Earlier this week, we released a podcast with the top 50 players of the 21st century, voted on by British NFL personalities. The survey had some amazing results and here we go through the biggest talking points. Let’s get started:
Not to give anything away but here are how the 50 players are broken down by position:
10 Offensive Linemen (5 LT, 2 LG, 2 RG, 1 C)
5 Defensive Ends
2 Defensive Tackles
4 Middle Linebackers
3 Outside Linebackers
Given the importance of Rob Gronkowski, as well as Travis Kelce and Mark Andrews, Nick Boyle and Hayden Hurst in the Ravens 2019 offence, it is perhaps a surprise to see only three Tight Ends on this list. However it is no surprise who they are (Gronkowski, Tony Gonzalez & Antonio Gates). The likes of Jason Witten and Kelce will be disappointed not to make it. However, with the growing importance of versatile Tight End, it will be interesting to see if Tight Ends would be more prominent if this list was done in ten years’ time.
There are two running backs within the top 50, both showing highly. Is there such a gulf between the top two and the field? Perhaps it shows the impact of backs only having two or three years at the top before dropping off the pace. That said, in comparison, there are at least a couple of players who can feel hard done by to not compare with the best of the past two decades.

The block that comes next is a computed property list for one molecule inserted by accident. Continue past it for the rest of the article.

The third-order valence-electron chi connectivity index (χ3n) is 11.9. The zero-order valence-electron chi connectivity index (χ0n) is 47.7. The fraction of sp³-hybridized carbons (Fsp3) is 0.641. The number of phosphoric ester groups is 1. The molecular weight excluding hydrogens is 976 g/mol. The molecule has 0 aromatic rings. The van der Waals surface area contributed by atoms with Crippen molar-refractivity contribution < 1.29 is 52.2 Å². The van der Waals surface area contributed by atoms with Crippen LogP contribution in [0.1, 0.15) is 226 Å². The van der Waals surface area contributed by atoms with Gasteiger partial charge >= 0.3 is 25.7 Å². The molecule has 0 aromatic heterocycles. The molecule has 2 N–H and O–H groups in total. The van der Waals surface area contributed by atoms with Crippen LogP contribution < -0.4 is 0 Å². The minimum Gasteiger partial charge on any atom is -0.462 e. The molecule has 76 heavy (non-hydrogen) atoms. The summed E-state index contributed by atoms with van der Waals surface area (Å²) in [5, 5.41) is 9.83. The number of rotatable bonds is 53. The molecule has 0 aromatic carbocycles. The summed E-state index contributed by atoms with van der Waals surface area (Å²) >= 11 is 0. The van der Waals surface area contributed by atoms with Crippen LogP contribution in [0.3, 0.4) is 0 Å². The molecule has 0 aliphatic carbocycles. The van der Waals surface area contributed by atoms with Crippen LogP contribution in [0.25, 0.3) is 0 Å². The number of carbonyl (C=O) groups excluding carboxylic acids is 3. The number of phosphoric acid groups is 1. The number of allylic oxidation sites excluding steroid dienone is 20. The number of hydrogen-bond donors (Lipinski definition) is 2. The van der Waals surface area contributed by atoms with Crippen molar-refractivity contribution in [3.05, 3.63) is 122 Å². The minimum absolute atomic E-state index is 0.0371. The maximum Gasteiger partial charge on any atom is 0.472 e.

Flashy Cornerbacks not matching up to talent
The real shock though is there are only three Cornerbacks on this list. Of course it is no judge of ability but CB is perhaps the most high profile position on defence – alongside pass rusher. There were three on this list, compared to four Safeties – which is traditionally seen as an under-rated position. Of the three, it is hard to argue with Darrelle Revis, Champ Bailey & Richard Sherman. Personally, I would have expected a bigger gap between Revis & Bailey (12th & 15th respectively), especially with Sherman ranked only 32nd. Meanwhile, two men who missed out on the list entirely: Patrick Peterson, who admittedly has some lapses or Charles Tillman, famous for his ‘Peanut punch’ causing fumbles. That shows the standard we are talking about, with neither men making the top fifty.
Is Aaron Donald the benefactor of recency bias?
Within the top fifty, there are seven defensive linemen. Five are Defensive Ends, showing the value of pass rush. I would have expected more Ends on the list, though it is clouded by the split between 3-4 and 4-3. Overall there are eight pass rushers on this list. Inside, there are two men making the list, with Warren Sapp edging in at 47 and Aaron Donald the highest lineman at 14.
While, yes, Donald is a dominant specimen and future Hall of Famer, is he that far ahead of the pack over the past 20 years? Has recency bias created a bigger gulf to other DTs, that would have been smaller if Donald weren’t a current player – even if the Ram was still number 1? When you put it that way, beyond Vince Wilfork, Ndamukong Suh or Haloti Ngata, it is tough to find a competitor for Donald. Perhaps, the ranking, thirty places higher than fellow Tackles, shows the dominance of Donald.
Linemen rule the roost